Any taxpayer shall be allowed a tax credit of thirty percent for property contributions and fifty percent for money contributions of the amount contributed to the following programs: 1) an adopt-a-school program; 2) a program to get high school dropouts to reenter school; 3) employment programs for youth; 4) youth clubs; 5) apprenticeship programs; 6) mentor programs; 7) programs to make founding documents of the United States accessible; 8) drug and alcohol abuse prevention; 9) donating resources to schools for troubled youth; 10) youth activity centers; 11) mediation programs; and 12) youth outreach counseling programs. The organization conducting such programs must be approved by the Department of Economic Development (DED). The tax credit is limited to $200,000 per year per taxpayer and may not exceed the taxpayer's tax liability for that year. The tax credit shall go into effect after December 31, 1995.
The Department of Health (DOH) shall develop program materials to be used by school districts which will emphasize: 1) nonviolence in conflict resolution; and 2) moral and ethical decision-making.
The Youth Opportunities and Violence Prevention Fund is established and shall be administered by the Department of Economic Development (DED). An advisory committee appointed by the Director of DED shall establish program criteria and evaluation methods for tax credits which shall measure program effectiveness and outcomes. Proposed programs in high crime and poverty areas will have priority. Finally, the committee shall support programs to generate self-esteem and self-reliance among youth. DED shall develop a data base listing all participating and related programs. DED may monitor all moneys it assigns and may withdraw funds from an entity or program. The funds assigned to a program may not exceed fifteen percent of the total funds and administrative costs may not exceed ten percent of the total funds. An entity misusing funds shall be required to pay such funds back to DED. The State Auditor may conduct an audit of the utilization of all funds.
STATE COURTS ADMINISTRATOR - This act requires the State Courts Administrator to: 1) evaluate juvenile courts by establishing performance standards; 2) develop standards for training all new juvenile court personnel; 3) develop standards for continuing education for existing juvenile court personnel; 4) develop a process to evaluate outcomes; 5) develop an assessment form to classify juveniles; and 6) develop guidelines for juvenile court judges to use in determining length of stay guidelines for juvenile offenders. These standards shall be developed considering racial disparities in the juvenile justice system.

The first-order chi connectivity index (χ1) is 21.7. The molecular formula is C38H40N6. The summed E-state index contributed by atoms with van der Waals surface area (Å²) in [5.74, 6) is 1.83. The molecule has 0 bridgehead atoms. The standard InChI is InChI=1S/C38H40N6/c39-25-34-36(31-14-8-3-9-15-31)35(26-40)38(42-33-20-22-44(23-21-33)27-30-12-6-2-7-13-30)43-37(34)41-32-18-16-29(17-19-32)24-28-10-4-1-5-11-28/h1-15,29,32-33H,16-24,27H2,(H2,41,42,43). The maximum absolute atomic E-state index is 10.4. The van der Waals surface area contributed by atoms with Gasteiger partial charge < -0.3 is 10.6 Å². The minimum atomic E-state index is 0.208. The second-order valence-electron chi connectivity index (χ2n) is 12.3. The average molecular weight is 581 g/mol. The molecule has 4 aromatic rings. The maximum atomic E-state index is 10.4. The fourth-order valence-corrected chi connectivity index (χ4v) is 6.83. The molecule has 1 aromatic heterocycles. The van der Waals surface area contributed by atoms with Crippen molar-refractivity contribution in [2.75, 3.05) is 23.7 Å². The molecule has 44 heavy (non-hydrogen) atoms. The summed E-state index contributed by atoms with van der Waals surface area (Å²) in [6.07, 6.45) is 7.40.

The juvenile court shall: 1) provide outcome data for youth receiving services to the State Courts Administrator; 2) require new court personnel to have orientation training; and 3) require existing personnel to have continuing training. The State Courts Administrator and the Departments of Social Services, Mental Health, and Health shall coordinate their information systems to track individual children.
The Juvenile Court Personnel Advisory Commission is hereby created in the Office of Administration. The Commission shall be appointed by the Governor. By July 1, 1996, the Commission shall present a report to the Governor. The Commission provisions shall expire July 1, 1996.
MISCELLANEOUS - A juvenile court adjudication may be used in a subsequent proceeding to affect the credibility of that person as a witness. Such adjudication must occur within three years of the subsequent proceeding.
A school board may suspend a pupil on a finding that the pupil has been charged for a felony offense by a court of general jurisdiction. The board must first conduct a hearing and notify the parents or custodians of the child (SB 225). A school district that receives children assigned to it from the Department of Social Services or the Department of Mental Health may bill back the school district where the child lives (SB 467).
The parent or guardian may be made a party to a case where the juvenile court has jurisdiction pursuant to section 211.031. The court may require the parent or guardian to participate in counseling or treatment to carry out the purposes of the Juvenile Code.
A Juvenile Court Assistance Fund is established to fund benefits for certain juvenile court positions. A grievance procedure is established for employees of the family or juvenile court.
DYS may establish a pilot program that establishes youth homes for at risk youth from the St. Louis and Kansas City metropolitan areas between the ages of seven and seventeen. This provision has an emergency clause. This provision shall terminate on August 28, 2000.
Certain compensation for victims of crimes is increased.
See Truly Agreed To HS/HCS/SB 268.